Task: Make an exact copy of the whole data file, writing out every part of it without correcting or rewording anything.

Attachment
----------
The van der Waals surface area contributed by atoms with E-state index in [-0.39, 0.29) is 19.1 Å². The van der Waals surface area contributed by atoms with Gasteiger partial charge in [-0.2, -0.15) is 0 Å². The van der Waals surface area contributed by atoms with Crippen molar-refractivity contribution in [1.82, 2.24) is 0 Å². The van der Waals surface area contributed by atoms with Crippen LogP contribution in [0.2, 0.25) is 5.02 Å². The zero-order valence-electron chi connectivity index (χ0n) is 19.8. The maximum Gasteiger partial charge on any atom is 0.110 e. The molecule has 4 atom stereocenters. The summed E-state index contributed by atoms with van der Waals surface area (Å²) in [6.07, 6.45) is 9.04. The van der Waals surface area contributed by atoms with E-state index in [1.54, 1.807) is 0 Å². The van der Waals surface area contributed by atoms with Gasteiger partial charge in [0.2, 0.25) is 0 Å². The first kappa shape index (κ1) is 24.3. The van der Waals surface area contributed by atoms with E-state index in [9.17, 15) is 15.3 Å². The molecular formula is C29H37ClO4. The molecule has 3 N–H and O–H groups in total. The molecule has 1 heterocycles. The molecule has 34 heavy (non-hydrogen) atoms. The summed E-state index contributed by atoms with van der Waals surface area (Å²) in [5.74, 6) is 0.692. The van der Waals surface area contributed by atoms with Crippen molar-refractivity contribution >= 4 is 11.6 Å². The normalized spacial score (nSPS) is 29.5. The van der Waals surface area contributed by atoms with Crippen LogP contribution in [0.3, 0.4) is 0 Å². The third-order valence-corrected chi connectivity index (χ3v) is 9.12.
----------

The van der Waals surface area contributed by atoms with E-state index in [-0.39, 0.29) is 19.1 Å². The van der Waals surface area contributed by atoms with Gasteiger partial charge in [-0.2, -0.15) is 0 Å². The van der Waals surface area contributed by atoms with Crippen molar-refractivity contribution in [1.82, 2.24) is 0 Å². The van der Waals surface area contributed by atoms with Crippen LogP contribution in [0.2, 0.25) is 5.02 Å². The zero-order valence-electron chi connectivity index (χ0n) is 19.8. The maximum Gasteiger partial charge on any atom is 0.110 e. The molecule has 4 atom stereocenters. The summed E-state index contributed by atoms with van der Waals surface area (Å²) in [6.07, 6.45) is 9.04. The van der Waals surface area contributed by atoms with E-state index in [1.54, 1.807) is 0 Å². The van der Waals surface area contributed by atoms with Gasteiger partial charge in [0.2, 0.25) is 0 Å². The first kappa shape index (κ1) is 24.3. The van der Waals surface area contributed by atoms with E-state index in [9.17, 15) is 15.3 Å². The molecular formula is C29H37ClO4. The molecule has 3 N–H and O–H groups in total. The molecule has 1 heterocycles. The molecule has 34 heavy (non-hydrogen) atoms. The summed E-state index contributed by atoms with van der Waals surface area (Å²) in [5.74, 6) is 0.692. The van der Waals surface area contributed by atoms with Crippen molar-refractivity contribution >= 4 is 11.6 Å². The normalized spacial score (nSPS) is 29.5. The van der Waals surface area contributed by atoms with Crippen LogP contribution in [0.3, 0.4) is 0 Å². The third-order valence-corrected chi connectivity index (χ3v) is 9.12.